Great question, there are so many factors involved that can speed up or likewise slow down delivery of your baby
1. If it is your first baby it is more likely to be a longer labour as your body has never laboured before, needless to say there are some women, including yourself and me that delivered your first baby within 4 hours, you are the more likely you are to deliver normally if you have looked after yourself prior to getting pregnant.
2. Position of your baby -
When you are in labour the baby can only come out vaginally in two ways with the head down, the majority of babies are positioned head down and tucked in so that when baby is delivered it is facing down and the head presses on the cervix evenly so that it dilates evenly.
There are some babies who decide to come out facing up, which is called an 'OP Position' this means the baby's back is laying on your back, or a back labour. This is very difficult in labour as it is more painful for women and lengthens the labour further. The reason for this is that the head presses on the cervix but it may well be unevenly dilated, the presenting part of the head is coming down in a slightly wrong position causing the cervix not to dilate effectively, if the baby's head is positioned left or right the diameter of the head wont come through pelvis.
Also how far engaged in the pelvis is a factor as a woman whose baby that is not engaged properly can go into labour but it may go on longer if the head is not descending onto the cervix.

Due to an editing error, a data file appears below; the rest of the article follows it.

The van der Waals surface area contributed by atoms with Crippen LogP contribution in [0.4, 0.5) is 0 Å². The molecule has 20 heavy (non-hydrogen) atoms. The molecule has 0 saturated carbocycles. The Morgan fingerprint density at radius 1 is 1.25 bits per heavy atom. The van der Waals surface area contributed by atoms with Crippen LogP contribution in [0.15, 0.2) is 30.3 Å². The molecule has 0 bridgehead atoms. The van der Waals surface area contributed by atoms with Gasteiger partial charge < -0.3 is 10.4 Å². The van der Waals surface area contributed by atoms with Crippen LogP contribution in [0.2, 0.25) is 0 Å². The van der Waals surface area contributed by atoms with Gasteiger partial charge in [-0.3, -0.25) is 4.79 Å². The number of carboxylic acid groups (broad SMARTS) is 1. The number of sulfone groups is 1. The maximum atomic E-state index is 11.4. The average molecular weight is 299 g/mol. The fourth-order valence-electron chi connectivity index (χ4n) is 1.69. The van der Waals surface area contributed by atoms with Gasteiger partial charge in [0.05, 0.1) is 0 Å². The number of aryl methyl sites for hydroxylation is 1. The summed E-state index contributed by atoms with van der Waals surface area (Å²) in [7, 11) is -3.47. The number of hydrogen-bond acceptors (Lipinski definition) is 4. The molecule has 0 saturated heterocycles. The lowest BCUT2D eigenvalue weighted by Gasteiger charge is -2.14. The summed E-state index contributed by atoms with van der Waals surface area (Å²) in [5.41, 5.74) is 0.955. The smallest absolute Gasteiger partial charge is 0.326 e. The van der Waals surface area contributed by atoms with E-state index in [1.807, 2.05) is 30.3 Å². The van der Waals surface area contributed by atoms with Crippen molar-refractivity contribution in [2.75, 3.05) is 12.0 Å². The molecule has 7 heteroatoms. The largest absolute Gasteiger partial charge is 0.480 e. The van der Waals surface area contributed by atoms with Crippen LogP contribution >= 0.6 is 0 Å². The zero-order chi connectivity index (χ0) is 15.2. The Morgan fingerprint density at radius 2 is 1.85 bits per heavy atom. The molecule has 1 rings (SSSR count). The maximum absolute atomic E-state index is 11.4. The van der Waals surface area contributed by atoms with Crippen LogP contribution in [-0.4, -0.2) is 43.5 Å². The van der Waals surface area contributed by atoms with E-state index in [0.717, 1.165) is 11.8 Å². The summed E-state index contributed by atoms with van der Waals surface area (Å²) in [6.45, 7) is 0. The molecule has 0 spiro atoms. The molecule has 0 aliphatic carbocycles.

3. If you have had babies before vaginally you are more likely to have a quicker labour the next time around as your body has been through it all before.
4. Position of the mother - if a woman keeps herself more upright in labour then gravity kicks in and helps with the descent of the head.
5. Strong regular contractions, lasting over a minute each and having 4-5 contractions in 10 mins - the force of the contractions should be strong enough to push baby down, if they are not regular then the baby is not going to descend into the pelvis the combination of these, the baby's position and descent of the head, the presenting part of the baby on the cervix and the mothers position are all factors in having a normal labour.
Some types of pain relief can slow down or delay a labour such as an Epidural as it takes away the pain and the feeling of wanting to push, however there are times especially if you are having a back labour that an epidural can be beneficial.